LONTAR Journal is a biannual literary journal produced in English by in Singapore. Their focus is entirely on Southeast Asian speculative fiction. They publish a mix of established and new authors, and they are open for submissions on a rolling basis:

The editors of LONTAR are looking for quality literary writing with elements of the fantastic, which is in some way connected with the cultures, traditions, mythologies, folk religions, and/or daily life in Southeast Asia*. While we are happy to look at works by writers outside of the region, we want to actively encourage Southeast Asian writers to submit your work.

They’ve had fiction from Geoff Ryman, Ken Liu, Paolo Bacigalupi, Sabrina Huang, E.C. Myers, Eka Kurniawan, Dean Francis Alfar, John Burdett, Nikki Alfar, Ng Yi-Sheng, Kate Osias, Zen Cho, and Eliza Victoria in their pages, along with poetry from Bryan Thao Worra, Chris Mooney-Singh, Ang Si Min, Jerrold Yam, Tse Hao Guang, Shelly Bryant, Anne Carly Abad, Arlene Ang, David Wong Hsien Ming, Daryl Yam, Michael Gray, Joses Ho, and Desmond Kon Zhicheng-Mingdé. They also publish non-fiction and the occasional comic.

Their print issues are hefty, lovely, tomes, and their editorial eye is locked onto a part of Asia that doesn’t get as much love from American SFF readers as, say, China. Read them to get a broader view of the world than you have now, and to support the idea that SFF really is a global community.

You can find them online at lontarjournal.com and on Twitter @lontarjournal

Nature magazine publishes flash science fiction under the collective title “Futures“. They accept unagented submissions, pay a pro rate, and have an interesting target word count: 850-950 firm. I love their focus on hard science, and they publish a wide range essays, interviews, and even podcasts as well. The editorial team is thinking globally now; recent offerings include interviews with Ken Liu and Liu Cixin, talking about Chinese translations, and an essay by Ben Peek talking about Australian SF.

Their fiction has been hit or miss for me in terms of originality — it’s all good, but sometimes I feel as if I’ve read the themes a hundred times before. When they do something novel, though, it’s wonderful. Check out “Mortar flowers” by Jessica May Lin, “The Plague” by Ken Liu, for example.

You can find them online at nature.com/futures and on Twitter @NatureFutures

Gamut is a digital magazine that bills itself at actively seeking diversity in neo-noir and speculative fiction. (You can read a sample here.) Their Editor-In-Chief, Richard Thomas, says:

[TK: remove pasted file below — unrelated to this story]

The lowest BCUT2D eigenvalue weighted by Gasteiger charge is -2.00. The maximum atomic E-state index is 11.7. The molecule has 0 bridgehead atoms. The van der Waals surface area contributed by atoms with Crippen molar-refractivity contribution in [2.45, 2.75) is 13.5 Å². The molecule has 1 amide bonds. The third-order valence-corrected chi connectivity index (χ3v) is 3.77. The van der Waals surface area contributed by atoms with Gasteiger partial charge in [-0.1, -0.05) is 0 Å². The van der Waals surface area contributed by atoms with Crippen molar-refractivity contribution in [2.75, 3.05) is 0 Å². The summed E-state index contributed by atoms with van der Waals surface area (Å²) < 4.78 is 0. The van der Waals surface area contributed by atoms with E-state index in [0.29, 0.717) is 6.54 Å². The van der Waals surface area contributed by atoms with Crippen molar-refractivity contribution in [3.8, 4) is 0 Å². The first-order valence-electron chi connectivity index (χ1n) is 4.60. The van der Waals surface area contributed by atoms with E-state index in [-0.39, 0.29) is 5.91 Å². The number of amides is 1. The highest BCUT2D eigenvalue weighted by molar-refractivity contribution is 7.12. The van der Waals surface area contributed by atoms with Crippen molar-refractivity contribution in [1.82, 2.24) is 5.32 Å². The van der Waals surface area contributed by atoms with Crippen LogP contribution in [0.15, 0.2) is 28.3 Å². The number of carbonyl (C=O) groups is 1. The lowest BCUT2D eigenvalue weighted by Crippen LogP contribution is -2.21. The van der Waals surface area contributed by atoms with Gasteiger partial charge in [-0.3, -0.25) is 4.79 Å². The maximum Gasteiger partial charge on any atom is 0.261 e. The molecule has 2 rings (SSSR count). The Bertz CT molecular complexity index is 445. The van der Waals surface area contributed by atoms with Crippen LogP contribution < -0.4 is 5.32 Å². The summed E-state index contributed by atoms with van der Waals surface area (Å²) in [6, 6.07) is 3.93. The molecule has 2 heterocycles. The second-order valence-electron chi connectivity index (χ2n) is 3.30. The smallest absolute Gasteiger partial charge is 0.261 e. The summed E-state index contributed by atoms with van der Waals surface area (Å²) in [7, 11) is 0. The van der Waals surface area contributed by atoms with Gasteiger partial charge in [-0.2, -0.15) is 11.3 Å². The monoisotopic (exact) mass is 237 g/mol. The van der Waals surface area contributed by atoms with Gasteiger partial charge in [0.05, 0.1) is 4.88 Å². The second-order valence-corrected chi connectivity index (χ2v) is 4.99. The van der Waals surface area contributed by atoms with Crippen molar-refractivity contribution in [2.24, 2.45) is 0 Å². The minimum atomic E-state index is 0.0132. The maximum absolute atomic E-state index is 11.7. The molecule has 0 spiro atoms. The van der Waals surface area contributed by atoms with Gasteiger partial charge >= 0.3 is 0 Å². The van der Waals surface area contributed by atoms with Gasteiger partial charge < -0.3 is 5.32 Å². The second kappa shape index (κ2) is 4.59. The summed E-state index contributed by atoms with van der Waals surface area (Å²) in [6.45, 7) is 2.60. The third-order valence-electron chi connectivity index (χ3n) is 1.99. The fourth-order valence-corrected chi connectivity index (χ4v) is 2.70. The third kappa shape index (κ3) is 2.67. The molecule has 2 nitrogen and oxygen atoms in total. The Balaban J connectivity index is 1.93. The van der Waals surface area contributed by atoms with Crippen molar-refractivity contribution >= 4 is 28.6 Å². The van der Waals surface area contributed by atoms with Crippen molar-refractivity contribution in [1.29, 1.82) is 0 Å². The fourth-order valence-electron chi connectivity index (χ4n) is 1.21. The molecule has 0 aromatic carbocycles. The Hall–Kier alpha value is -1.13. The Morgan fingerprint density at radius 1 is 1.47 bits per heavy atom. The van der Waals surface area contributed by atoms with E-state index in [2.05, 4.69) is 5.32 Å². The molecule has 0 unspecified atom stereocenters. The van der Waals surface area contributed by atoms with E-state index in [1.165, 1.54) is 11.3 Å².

I want to support the voices that aren’t getting enough recognition, and pay a great rate (at ten cents a word we are twice the going professional rate). I want to surround myself with talented authors and artists that inspire me. We need more markets like this, publishing edgy fiction that straddles the line between genre and literary fiction, and based on the four anthologies I’ve edited, the books I’ve published at Dark House Press, and my own writing—I feel like we’re in a golden age of dark fiction, and there is a demand for it.

They’re new, launching in January 2017 after a very successful kickstarter, and they’ve already got a staff of 15 people, which means they’ll either be ready for a long and well-organized run, or they’ve got too many cooks in the kitchen; time will tell. I think they’re worth keeping an eye on, though.

You can find them online at gamut.online and on Twitter @gamutmagazine

Reckoning is another new magazine, an annual journal of creative writing on environmental justice. According to editor Michael J. DeLuca, “environmental justice” is:

the notion that the people (and other living things) saddled with the consequences of humanity’s poor environmental choices and the imperative to remedy those choices are not the ones responsible for them.

He created the magazine after guest editing an issue of Lady Churchill’s Rosebud Wristlet,

Reckoning is open for submissions (as long as you send in work that shows “your searingly personal, visceral, idiosyncratic understanding of the world and the people in it as it has been, as it is, as it will be, as it could be, as a consequence of humanity’s relationship with the earth”), and their first issue is out this winter.

I’ve know DeLuca for several years now, and he’s the kind of editor who doesn’t let his singular vision force him into accepting anything but the best work. I can’t wait to read this magazine.

You can find them online at reckoning.press and on Twitter @reckoningmag

GlitterShip is a podcast-only magazine creating audio versions of LGBTQ stories from authors of all backgrounds, twice a month. Edited by Keffy R. M. KehrliGlitterShip records (mostly) previously-printed genre fiction, so there’s a chance you may have read these stories before, but you won’t have heard them like this. Plus, all 29 of their episodes are available to read in text format on the website for anyone who can’t (or prefers not to) listen to the podcast.

If you’re looking for a new way to get your speculative fiction, podcasts are easy to access and great for listening during long commutes or your morning walk. I put them on when I’m cleaning the house, or driving, or when I’m too tired to read and I want to lie on the couch, eyes closed, absorbing fiction by the least amount of effort possible.

Try it. You’ll like it.

You can find GlitterShip online at glittership.com and on Twitter @GlitterShipSF